25 workers died in Massey Corporation coal mines in West Virginia this week. One would be hard pressed to come up with a better example of the lack of wisdom inherent in the recent Citizens United ruling from the Supreme Court allowing unlimited spending on election issues and candidates. Don Blankenship, Massey's CEO, contributed three million dollars several years ago to a candidate for West Virginia's state supreme court. Quite naturally, the judge who was elected gave Massey the deciding vote relieving it from the impact of a multimillion dollar jury award for, you guessed it, mining violations that placed miners at substantially increased risk of harm. Although the issue in Citizens United was different, i..e., the conditions which must exist before a judge should recuse himself/herself from participating in a decision in a particular case, the lesson is open and obvious. Money talks. The tie-in between these two events did not occur by coincidence or mere tragic accident. Just think about the possibility that spending three million dollars on the correction of unsafe conditions in the Massey mine that culminated in this week's outcome might have prevented. I have often criticized the concept of treating corporations as 'persons' within the meaning of the Constitution principally on the basis that their only purpose for existence is the making of profit. Corporations have no soul, no moral purpose in 'life' other than generating earnings for owners or shareholders. The U.S. is a strange country in at least one respect; if the events in West Virginia this week resulting in the deaths of these miners had been caused by a single person, very few of us would lose any sleep if that person was put to death. Why we don't offer the same solution for a corporation whose actions cause so much harm is the question that begs an answer. This horrible example of the impact of money on the governmental process serves as a poster child for why such changes are necessary. Our current U.S. Supreme Court is headed in exactly the wrong direction. As I said above, Money talks.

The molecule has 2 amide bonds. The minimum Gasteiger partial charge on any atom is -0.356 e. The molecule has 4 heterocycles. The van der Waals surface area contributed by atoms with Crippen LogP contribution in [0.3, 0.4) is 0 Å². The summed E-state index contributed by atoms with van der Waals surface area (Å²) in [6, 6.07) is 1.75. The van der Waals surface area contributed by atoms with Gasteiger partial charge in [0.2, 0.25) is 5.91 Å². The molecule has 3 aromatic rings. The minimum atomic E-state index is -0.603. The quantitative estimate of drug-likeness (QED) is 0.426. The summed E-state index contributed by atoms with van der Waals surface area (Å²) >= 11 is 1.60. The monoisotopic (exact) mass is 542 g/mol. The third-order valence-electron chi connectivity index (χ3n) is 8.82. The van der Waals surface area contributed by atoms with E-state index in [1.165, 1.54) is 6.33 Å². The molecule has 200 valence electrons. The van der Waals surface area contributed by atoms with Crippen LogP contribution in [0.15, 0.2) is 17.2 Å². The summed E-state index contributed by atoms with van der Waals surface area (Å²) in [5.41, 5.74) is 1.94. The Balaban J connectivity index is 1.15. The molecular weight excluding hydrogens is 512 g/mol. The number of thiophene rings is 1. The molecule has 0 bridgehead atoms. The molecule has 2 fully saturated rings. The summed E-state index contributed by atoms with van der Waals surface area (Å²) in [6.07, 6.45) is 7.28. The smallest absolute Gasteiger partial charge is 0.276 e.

Thursday, April 1, 2010